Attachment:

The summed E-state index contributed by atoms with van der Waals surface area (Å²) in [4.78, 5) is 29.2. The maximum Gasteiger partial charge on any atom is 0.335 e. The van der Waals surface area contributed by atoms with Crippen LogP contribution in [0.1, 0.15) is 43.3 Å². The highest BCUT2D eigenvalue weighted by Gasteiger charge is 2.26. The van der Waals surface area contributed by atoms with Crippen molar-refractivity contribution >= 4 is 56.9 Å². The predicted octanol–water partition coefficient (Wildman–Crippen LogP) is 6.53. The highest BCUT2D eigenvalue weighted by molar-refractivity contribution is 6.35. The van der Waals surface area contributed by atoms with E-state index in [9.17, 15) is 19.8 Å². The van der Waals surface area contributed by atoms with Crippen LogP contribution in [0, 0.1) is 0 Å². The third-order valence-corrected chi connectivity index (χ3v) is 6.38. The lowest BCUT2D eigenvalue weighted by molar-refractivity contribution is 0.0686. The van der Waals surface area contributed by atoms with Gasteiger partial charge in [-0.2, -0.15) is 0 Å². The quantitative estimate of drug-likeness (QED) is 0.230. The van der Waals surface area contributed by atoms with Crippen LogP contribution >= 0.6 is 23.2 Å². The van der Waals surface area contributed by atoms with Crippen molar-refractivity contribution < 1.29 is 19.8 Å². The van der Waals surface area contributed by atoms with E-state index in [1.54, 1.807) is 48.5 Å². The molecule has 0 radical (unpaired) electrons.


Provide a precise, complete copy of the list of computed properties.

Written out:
The summed E-state index contributed by atoms with van der Waals surface area (Å²) in [4.78, 5) is 29.2. The maximum Gasteiger partial charge on any atom is 0.335 e. The van der Waals surface area contributed by atoms with Crippen LogP contribution in [0.1, 0.15) is 43.3 Å². The highest BCUT2D eigenvalue weighted by Gasteiger charge is 2.26. The van der Waals surface area contributed by atoms with Crippen molar-refractivity contribution >= 4 is 56.9 Å². The predicted octanol–water partition coefficient (Wildman–Crippen LogP) is 6.53. The highest BCUT2D eigenvalue weighted by molar-refractivity contribution is 6.35. The van der Waals surface area contributed by atoms with E-state index in [9.17, 15) is 19.8 Å². The van der Waals surface area contributed by atoms with Crippen LogP contribution in [0, 0.1) is 0 Å². The third-order valence-corrected chi connectivity index (χ3v) is 6.38. The lowest BCUT2D eigenvalue weighted by molar-refractivity contribution is 0.0686. The van der Waals surface area contributed by atoms with Gasteiger partial charge in [-0.2, -0.15) is 0 Å². The quantitative estimate of drug-likeness (QED) is 0.230. The van der Waals surface area contributed by atoms with Crippen LogP contribution >= 0.6 is 23.2 Å². The van der Waals surface area contributed by atoms with Crippen molar-refractivity contribution < 1.29 is 19.8 Å². The van der Waals surface area contributed by atoms with E-state index in [1.54, 1.807) is 48.5 Å². The molecule has 0 radical (unpaired) electrons.